The ONE dish to rule them all

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The ONE dish to rule them all


Honorable Lady Sosha Lyon’s O’Rourke


Creating the ONE dish that makes people at an event stop and stare does not happen over night.  There is a great deal involved in creating a piece of edible art.  This class is an exploration of ideas, ingredients, techniques, research and display.

Every stunning dish starts with an idea.  That idea can be anything edible.  One idea is faux candy grapes.  Also known as purple marzipan balls with green marzipan vines.  Marzipan is a great medium for doing faux food.  (hint: this is very period to!)  Perhaps a scaled down size of a mostly edible elephant.  (This too is a period idea…documented too! Which we’ll get to a little later). And now for the bain of my existence in trying to recreate…I give you the Turducken.  Yes…Turkey is period but only the VERY wealthy could afford this.


Above we have three ideas listed.  First one is simplistic.  A little almond flour, sugar, and food coloring and voila! You have a display.  The second idea requires a little more work, a wooden frame with some chicken wire, ground meat to cover (a really big oven!!) and perhaps mulmak barding for the saddle and parsnips for the tusks.  The third idea requires a LOT of work.  A turkey, a chicken a duck and 9 quail walk into a kitchen.  Oh and don’t forget the rabbit(s) and HUGE pastry shell.  If this sounds like a bad joke, it’s not.  It just takes two days of prep (6 hours each day) and then a third day for the cooking.

So…the first order of making a supreme dish is to figure the level of expertise you have for making stuff.  And by stuff I mean artistically and patience wise bending food and accessories to your will.  Period cooks, the wealthier the household the bigger the cook’s kitchen and staff as well as access to esoteric supplies/items that could be bought.

An example of wealth, supplies and over the top cooking is the wedding of  the Grand Duke Fernandino I de’Medici to Christine de Lorraine just the niece of French king Henri III and granddaughter to Catherine de’Medici.  The wedding demanded planning and resources to accommodate thousands.  Because the Grand Duke was the Grand Duke and he had great power/money the wedding planners co-opted all the ingredients of the markets for one month.  No one could buy or sell anything that the wedding might need first.  Now that was a wedding feast of extreme pomp and circumstances with HUGE kitchen space and lots of sous chefs at the head chef’s beck and call.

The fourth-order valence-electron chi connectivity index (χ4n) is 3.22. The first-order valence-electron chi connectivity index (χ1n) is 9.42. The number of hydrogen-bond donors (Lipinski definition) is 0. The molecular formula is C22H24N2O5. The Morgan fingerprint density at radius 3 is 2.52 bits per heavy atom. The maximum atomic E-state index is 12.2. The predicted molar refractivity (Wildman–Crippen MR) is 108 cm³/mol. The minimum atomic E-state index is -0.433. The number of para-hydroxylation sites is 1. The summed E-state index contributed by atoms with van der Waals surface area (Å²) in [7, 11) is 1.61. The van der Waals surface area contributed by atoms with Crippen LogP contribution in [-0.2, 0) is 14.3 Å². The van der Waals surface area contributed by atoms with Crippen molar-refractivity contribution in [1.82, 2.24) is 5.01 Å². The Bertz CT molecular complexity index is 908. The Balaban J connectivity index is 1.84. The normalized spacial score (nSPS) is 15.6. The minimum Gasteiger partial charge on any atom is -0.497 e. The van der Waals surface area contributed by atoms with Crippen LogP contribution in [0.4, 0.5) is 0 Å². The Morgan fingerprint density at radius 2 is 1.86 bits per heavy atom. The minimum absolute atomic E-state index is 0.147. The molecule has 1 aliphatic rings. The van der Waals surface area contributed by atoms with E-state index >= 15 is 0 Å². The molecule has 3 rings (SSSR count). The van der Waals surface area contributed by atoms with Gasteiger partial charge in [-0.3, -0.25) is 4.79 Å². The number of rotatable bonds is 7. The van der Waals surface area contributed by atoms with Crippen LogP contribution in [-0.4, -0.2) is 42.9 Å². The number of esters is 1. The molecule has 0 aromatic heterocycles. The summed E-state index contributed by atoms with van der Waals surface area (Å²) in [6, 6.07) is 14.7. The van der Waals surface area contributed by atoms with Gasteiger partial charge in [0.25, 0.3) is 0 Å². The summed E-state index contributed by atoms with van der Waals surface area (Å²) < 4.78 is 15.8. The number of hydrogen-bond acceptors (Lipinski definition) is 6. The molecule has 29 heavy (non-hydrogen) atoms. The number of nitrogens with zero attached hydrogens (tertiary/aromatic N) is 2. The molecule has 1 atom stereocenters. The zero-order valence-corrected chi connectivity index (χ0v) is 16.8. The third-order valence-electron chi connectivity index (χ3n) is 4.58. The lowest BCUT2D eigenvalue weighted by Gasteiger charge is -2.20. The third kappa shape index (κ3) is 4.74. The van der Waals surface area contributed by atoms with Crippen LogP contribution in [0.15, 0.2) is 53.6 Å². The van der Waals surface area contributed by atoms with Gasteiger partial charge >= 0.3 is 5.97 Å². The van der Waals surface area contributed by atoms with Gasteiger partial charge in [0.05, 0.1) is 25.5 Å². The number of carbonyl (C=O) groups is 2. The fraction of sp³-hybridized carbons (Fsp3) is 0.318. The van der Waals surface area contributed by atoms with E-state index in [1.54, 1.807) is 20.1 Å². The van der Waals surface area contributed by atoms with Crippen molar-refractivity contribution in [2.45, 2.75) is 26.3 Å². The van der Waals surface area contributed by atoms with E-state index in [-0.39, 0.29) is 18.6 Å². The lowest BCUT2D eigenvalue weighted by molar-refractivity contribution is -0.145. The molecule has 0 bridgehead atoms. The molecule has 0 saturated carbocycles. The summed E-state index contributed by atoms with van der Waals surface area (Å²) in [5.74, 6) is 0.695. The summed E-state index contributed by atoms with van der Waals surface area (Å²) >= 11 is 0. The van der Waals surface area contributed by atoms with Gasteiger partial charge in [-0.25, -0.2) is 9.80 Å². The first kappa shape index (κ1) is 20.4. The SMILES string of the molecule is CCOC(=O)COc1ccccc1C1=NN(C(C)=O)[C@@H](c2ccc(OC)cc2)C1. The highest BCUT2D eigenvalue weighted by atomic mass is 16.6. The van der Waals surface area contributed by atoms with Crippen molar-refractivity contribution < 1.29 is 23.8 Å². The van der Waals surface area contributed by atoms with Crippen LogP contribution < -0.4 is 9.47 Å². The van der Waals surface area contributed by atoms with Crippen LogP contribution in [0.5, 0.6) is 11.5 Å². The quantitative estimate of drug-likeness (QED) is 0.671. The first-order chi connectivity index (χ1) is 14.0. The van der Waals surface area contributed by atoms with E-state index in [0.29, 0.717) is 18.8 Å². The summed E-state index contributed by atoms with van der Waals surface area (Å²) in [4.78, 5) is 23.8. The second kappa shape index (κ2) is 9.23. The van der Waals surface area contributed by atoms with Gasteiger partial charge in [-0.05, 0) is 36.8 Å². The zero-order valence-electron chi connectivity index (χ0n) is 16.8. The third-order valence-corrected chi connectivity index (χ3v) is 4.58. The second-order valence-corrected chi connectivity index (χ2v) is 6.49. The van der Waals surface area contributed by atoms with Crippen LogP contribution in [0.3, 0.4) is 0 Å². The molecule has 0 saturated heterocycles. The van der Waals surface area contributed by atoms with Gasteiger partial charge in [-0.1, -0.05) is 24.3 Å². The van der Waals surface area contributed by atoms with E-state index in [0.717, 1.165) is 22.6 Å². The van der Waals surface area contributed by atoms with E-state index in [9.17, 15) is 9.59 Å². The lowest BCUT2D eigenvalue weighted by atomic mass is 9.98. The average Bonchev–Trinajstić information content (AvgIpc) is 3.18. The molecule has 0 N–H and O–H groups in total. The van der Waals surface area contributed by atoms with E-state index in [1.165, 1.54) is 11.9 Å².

If you aren’t up for wood working and wrestling chicken wire (which will have to be documented) but you can form balls and leaves from playdoh or clay, go with the basic marzipan idea.  If you can carve 100 year old oak stumps into designer bowls using your fingers and a pen knife, take that marzipan and carve out St. George slaying a dragon on a horse in 3D!  If you can debone a duck but don’t have 6 hours deboning 12 birds, do a stuffed duck in a pastry shell with lots of dough artwork. i.e. braiding on the side or cut out pastry leaves with veining and vining.

The closer and idea is to looking almost impossible or weird (to our modern eyes but period) the better off your display has of being noticed.


The ingredients you use, need to be as close to organic as much as possible.  Using the same type of ingredient found in period i.e. Ethiopian coffee beans when doing a coffee roasting display for example as opposed to a Costa Rican bean.  Yes they are both coffee beans but the idea is to use what was available to the area and time line of your magnificent dish.

If an item is not available an explanation is owed as to why.  Roman dishes were notorious for adding/dropping ingredients on whim.  So fudging a little in the Roman way is ok, however questions will need to be answered WHY the work around happened and the item wasn’t bought with your first born child.  Well other then the whole CPS really frowns upon that sort of thing.  Trading children for piglets!  What is this world coming to!